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Safety, Products and Liability: A Legal Blog

Welcome to my blog. This blog is dedicated to helping anyone who is currently in the midst of a liability issue. A few years ago, my daughter contracted listeria due to poorly packaged food. She, thankfully, was okay, but we still took her case to court. I want all families who have been affected by liability issues to understand their rights, so I decided to start this blog. My beautiful daughter is now 17 and preparing to start uni next year. I have three younger children as well and an amazing husband. Thank you for reading my blog. Please share my posts if they help you!

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Safety, Products and Liability: A Legal Blog

Commonly Asked Questions About Hiring a Conveyancer When Buying a House

by Liesanne Martin

A conveyancer is a real estate professional who assists either a buyer or seller during the purchase and sale of a house, plot of land, commercial building, and the like. If you're thinking of buying a house, you may be considering hiring a conveyancer to help you through the process, or you might be thinking of handling the transaction by yourself. Note a few questions you may have about hiring a conveyancer as this can assist you with determining if it's the right choice for you.

1. Why not rely on the real estate agent to manage the conveyancing process? 

A real estate agent's job, for the buyer, is to find you a house you like and negotiate the selling price. They may offer some assistance by telling you what's needed by way of deposits, home inspections, and the like, but they typically don't actually help you to transfer that deposit into a holding account, arrange for those needed inspections, and so on. A conveyancer does all those things for you, so you aren't just informed of what needs to be done but you have all the legwork managed as well, making the process easier for you overall.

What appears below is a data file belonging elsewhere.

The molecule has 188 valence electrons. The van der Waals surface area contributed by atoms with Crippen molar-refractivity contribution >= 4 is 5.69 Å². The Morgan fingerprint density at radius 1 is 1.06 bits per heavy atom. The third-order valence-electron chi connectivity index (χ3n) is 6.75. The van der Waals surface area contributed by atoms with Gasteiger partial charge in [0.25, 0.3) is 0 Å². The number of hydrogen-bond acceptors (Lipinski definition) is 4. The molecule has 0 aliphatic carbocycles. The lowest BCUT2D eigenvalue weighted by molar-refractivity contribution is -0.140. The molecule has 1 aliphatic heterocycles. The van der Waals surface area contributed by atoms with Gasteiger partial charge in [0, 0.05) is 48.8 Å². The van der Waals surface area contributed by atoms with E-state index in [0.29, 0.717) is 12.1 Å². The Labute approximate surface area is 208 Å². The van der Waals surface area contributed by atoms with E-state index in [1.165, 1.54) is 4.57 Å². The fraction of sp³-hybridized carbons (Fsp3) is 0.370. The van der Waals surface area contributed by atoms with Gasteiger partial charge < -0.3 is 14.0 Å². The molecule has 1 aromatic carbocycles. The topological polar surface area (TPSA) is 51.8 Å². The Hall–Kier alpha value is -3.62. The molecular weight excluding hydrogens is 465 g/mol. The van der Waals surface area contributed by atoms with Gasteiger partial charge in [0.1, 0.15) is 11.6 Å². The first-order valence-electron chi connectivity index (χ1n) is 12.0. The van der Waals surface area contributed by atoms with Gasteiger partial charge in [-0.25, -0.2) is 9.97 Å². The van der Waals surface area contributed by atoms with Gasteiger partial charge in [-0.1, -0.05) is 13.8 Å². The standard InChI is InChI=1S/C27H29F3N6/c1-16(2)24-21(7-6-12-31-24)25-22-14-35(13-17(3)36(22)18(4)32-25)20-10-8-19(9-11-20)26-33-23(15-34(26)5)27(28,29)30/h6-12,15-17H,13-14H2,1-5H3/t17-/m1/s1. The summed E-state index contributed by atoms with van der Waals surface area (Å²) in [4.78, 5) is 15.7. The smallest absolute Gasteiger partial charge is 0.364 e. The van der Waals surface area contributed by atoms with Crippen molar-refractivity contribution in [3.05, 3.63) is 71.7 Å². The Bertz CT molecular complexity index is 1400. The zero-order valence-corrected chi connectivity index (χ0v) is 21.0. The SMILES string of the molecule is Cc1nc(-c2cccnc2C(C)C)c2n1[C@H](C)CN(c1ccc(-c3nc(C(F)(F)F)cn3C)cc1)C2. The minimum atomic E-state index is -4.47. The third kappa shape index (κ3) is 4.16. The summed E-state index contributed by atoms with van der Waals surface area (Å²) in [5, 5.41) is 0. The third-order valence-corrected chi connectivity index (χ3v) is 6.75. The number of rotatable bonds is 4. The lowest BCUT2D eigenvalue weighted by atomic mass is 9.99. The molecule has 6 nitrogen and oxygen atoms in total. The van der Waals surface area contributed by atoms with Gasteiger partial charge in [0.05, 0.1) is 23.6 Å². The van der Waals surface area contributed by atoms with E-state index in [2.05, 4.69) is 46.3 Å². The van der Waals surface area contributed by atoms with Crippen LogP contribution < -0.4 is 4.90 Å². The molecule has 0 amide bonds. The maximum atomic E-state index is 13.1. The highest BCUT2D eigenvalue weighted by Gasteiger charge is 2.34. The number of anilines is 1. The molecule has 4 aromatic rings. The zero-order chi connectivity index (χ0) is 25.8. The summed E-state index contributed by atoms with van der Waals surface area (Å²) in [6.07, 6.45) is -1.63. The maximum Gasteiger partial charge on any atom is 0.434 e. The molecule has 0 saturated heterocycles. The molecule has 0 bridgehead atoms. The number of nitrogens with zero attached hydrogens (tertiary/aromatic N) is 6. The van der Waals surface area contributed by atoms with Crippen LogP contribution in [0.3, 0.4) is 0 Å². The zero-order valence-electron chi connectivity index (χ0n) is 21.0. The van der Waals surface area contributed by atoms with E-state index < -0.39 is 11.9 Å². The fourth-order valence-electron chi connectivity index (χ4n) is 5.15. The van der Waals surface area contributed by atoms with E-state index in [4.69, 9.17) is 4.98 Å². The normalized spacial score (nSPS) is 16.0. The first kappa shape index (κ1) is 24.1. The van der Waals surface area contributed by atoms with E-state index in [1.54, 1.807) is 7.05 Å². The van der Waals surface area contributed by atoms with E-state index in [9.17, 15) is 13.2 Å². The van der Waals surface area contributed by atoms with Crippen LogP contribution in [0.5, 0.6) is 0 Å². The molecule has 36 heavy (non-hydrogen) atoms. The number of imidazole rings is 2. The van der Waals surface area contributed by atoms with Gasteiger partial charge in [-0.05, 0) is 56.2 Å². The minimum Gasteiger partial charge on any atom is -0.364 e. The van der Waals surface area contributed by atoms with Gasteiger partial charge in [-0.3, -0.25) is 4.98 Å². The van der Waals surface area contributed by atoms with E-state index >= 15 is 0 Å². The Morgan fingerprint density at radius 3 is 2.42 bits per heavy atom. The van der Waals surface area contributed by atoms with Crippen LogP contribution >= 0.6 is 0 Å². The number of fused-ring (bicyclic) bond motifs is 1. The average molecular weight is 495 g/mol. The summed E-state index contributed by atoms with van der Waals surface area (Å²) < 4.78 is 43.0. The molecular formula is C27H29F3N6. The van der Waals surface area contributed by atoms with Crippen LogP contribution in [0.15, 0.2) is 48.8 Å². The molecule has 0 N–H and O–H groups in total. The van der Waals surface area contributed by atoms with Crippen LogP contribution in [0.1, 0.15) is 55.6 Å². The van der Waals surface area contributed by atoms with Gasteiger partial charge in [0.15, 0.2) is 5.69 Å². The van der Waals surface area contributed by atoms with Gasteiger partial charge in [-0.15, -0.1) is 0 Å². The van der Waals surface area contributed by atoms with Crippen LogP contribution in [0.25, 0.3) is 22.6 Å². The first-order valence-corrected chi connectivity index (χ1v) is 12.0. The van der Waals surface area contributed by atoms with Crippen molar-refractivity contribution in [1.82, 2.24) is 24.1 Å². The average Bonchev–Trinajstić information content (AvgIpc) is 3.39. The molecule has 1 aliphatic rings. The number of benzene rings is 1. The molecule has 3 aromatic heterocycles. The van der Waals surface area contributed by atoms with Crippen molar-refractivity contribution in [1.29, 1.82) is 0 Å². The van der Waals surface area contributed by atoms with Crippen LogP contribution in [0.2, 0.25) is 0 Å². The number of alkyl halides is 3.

2. What if the house is empty?

You might think that the conveyancing process will be easier if the house is empty, but note that an unoccupied house still needs to be inspected, you will still need to transfer funds for a deposit or hold on the transaction, and the seller still has time to rescind on their agreement while you as the buyer can still go through a cooling off period. A conveyancer can still be needed to explain all these steps and time periods to you, as well as ensure all the needed paperwork is filed properly and inspections are done accordingly. Don't assume that because a house is empty then the conveyancing process will be easier, but consider the services of a conveyancer in every circumstance.

3. What is the difference between a conveyancer and a solicitor?

Your solicitor can answer legal questions about buying a house, for example, if you would be obligated to trim or remove trees or face legal liability due to any damage caused by a falling branch. A conveyancer doesn't offer legal services but will manage all the steps involved in the conveyancing process; they may be the one to call tree trimming services and get quotes on having the trees removed for you so you know about this added cost if you were to purchase the property.